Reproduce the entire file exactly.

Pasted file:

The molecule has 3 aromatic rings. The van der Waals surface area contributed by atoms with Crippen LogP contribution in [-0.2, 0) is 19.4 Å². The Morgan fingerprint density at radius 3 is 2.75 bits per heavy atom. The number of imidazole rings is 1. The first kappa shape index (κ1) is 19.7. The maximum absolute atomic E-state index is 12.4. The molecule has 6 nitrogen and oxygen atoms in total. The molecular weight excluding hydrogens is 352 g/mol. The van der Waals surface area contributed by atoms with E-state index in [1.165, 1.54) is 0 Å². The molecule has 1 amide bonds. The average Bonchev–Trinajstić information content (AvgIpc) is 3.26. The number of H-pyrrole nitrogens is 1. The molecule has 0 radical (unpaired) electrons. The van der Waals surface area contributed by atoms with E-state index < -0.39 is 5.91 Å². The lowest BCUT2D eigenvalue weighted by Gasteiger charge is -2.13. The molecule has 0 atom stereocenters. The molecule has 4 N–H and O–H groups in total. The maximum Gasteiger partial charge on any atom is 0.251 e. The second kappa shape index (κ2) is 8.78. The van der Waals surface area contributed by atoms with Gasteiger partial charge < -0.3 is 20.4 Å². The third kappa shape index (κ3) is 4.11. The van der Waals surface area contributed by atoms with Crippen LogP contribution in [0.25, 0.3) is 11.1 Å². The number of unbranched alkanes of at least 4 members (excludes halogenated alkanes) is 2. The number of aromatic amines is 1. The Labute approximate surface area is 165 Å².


The molecule has 3 aromatic rings. The van der Waals surface area contributed by atoms with Crippen LogP contribution in [-0.2, 0) is 19.4 Å². The Morgan fingerprint density at radius 3 is 2.75 bits per heavy atom. The number of imidazole rings is 1. The first kappa shape index (κ1) is 19.7. The maximum absolute atomic E-state index is 12.4. The molecule has 6 nitrogen and oxygen atoms in total. The molecular weight excluding hydrogens is 352 g/mol. The van der Waals surface area contributed by atoms with E-state index in [1.165, 1.54) is 0 Å². The molecule has 1 amide bonds. The average Bonchev–Trinajstić information content (AvgIpc) is 3.26. The number of H-pyrrole nitrogens is 1. The molecule has 0 radical (unpaired) electrons. The van der Waals surface area contributed by atoms with E-state index < -0.39 is 5.91 Å². The lowest BCUT2D eigenvalue weighted by Gasteiger charge is -2.13. The molecule has 0 atom stereocenters. The molecule has 4 N–H and O–H groups in total. The maximum Gasteiger partial charge on any atom is 0.251 e. The second kappa shape index (κ2) is 8.78. The van der Waals surface area contributed by atoms with Gasteiger partial charge < -0.3 is 20.4 Å². The third kappa shape index (κ3) is 4.11. The van der Waals surface area contributed by atoms with Crippen LogP contribution in [0.25, 0.3) is 11.1 Å². The number of unbranched alkanes of at least 4 members (excludes halogenated alkanes) is 2. The number of aromatic amines is 1. The Labute approximate surface area is 165 Å².